1.208. 6. However, he found it impossible to escape envy in such his prosperity; for the glory of these young men affected even Hyrcanus himself already privately, though he said nothing of it to anybody; but what he principally was grieved at was the great actions of Herod, and that so many messengers came one before another, and informed him of the great reputation he got in all his undertakings. There were also many people in the royal palace itself who inflamed his envy at him; those, I mean, who were obstructed in their designs by the prudence either of the young men, or of Antipater. 1.209. These men said, that by committing the public affairs to the management of Antipater and of his sons, he sat down with nothing but the bare name of a king, without any of its authority; and they asked him how long he would so far mistake himself, as to breed up kings against his own interest; for that they did not now conceal their government of affairs any longer, but were plainly lords of the nation, and had thrust him out of his authority; that this was the case when Herod slew so many men without his giving him any command to do it, either by word of mouth, or by his letter, and this in contradiction to the law of the Jews; who therefore, in case he be not a king, but a private man, still ought to come to his trial, and answer it to him, and to the laws of his country, which do not permit anyone to be killed till he had been condemned in judgment. 1.211. However, Sextus Caesar was in fear for the young man, lest he should be taken by his enemies, and brought to punishment; so he sent some to denounce expressly to Hyrcanus that he should acquit Herod of the capital charge against him; who acquitted him accordingly, as being otherwise inclined also so to do, for he loved Herod. 1.537. o he wrote back to him, and appointed him to have the power over his sons; but said withal, that he would do well to make an examination into this matter of the plot against him in a public court, and to take for his assessors his own kindred, and the governors of the province. And if those sons be found guilty, to put them to death; but if they appear to have thought of no more than flying away from him, that he should moderate their punishment. 2.162. 14. But then as to the two other orders at first mentioned: the Pharisees are those who are esteemed most skillful in the exact explication of their laws, and introduce the first sect. These ascribe all to fate [or providence], and to God
8. Josephus Flavius, Life, 190-191, 197, 12 (1st cent. CE - 1st cent. CE)

9. Mishnah, Avot, 1 (1st cent. CE - 3rd cent. CE)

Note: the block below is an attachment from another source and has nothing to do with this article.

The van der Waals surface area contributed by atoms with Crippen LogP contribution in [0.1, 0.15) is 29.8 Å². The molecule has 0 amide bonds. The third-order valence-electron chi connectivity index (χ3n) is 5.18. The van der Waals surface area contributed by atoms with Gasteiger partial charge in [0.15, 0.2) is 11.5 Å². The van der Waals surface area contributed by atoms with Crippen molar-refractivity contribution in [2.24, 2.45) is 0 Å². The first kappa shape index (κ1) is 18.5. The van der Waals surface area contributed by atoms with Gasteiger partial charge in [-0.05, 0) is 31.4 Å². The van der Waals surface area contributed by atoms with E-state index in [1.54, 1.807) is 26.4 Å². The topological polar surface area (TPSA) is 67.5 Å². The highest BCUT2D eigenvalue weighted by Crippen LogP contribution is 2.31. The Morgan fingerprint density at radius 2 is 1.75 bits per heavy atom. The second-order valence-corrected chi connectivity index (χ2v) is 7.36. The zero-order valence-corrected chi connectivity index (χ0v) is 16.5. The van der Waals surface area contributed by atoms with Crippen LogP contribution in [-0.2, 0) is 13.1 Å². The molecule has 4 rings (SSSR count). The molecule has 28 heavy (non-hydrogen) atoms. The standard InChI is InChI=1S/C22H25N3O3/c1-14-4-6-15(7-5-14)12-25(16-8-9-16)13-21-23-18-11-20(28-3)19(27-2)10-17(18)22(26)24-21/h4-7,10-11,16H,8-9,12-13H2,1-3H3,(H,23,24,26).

10. Mishnah, Eruvin, 6.2 (1st cent. CE - 3rd cent. CE)

6.2. Rabban Gamaliel said: A Sadducee once lived with us in the same alley in Jerusalem and father told us: “Hurry up and carry out all vessels into the alley before he carries out his and thereby restricts you”. Rabbi Judah said [the instruction was given] in different language: “Hurry up and perform all of your needs in the alley before he carries out his and thereby restricts you”."
11. Mishnah, Sukkah, 4.9 (1st cent. CE - 3rd cent. CE)

4.9. How was the water libation [performed]? A golden flask holding three logs was filled from the Shiloah. When they arrived at the water gate, they sounded a teki'ah [long blast], a teru'ah [a staccato note] and again a teki'ah. [The priest then] went up the ascent [of the altar] and turned to his left where there were two silver bowls. Rabbi Judah says: they were of plaster [but they looked silver] because their surfaces were darkened from the wine. They had each a hole like a slender snout, one being wide and the other narrow so that both emptied at the same time. The one on the west was for water and the one on the east for wine. If he poured the flask of water into the bowl for wine, or that of wine into that for water, he has fulfilled his obligation. Rabbi Judah says: with one log he performed the ceremony of the water-libation all eight days. To [the priest] who performed the libation they used to say, “Raise your hand”, for one time, a certain man poured out the water over his feet, and all the people pelted him with their etrogs."
12. Mishnah, Yadayim, 4.6 (1st cent. CE - 3rd cent. CE)

4.6. The Sadducees say: we complain against you, Pharisees, because you say that the Holy Scriptures defile the hands, but the books of Homer do not defile the hands. Rabban Yoha ben Zakkai said: Have we nothing against the Pharisees but this? Behold they say that the bones of a donkey are clean, yet the bones of Yoha the high priest are unclean. They said to him: according to the affection for them, so is their impurity, so that nobody should make spoons out of the bones of his father or mother. He said to them: so also are the Holy Scriptures according to the affection for them, so is their uncleanness. The books of Homer which are not precious do not defile the hands."
13. New Testament, Acts, 1.8, 2.14-2.36, 2.38, 2.46, 3.1, 3.6, 3.16, 4.1-4.14, 4.17-4.18, 4.21, 4.27-4.28, 4.30, 5.10-5.33, 5.35-5.42, 8.1, 8.12, 9.14, 9.21, 12.1-12.5, 15.5, 22.3, 22.16-22.21, 23.6-23.9, 26.5, 26.9 (1st cent. CE - 2nd cent. CE)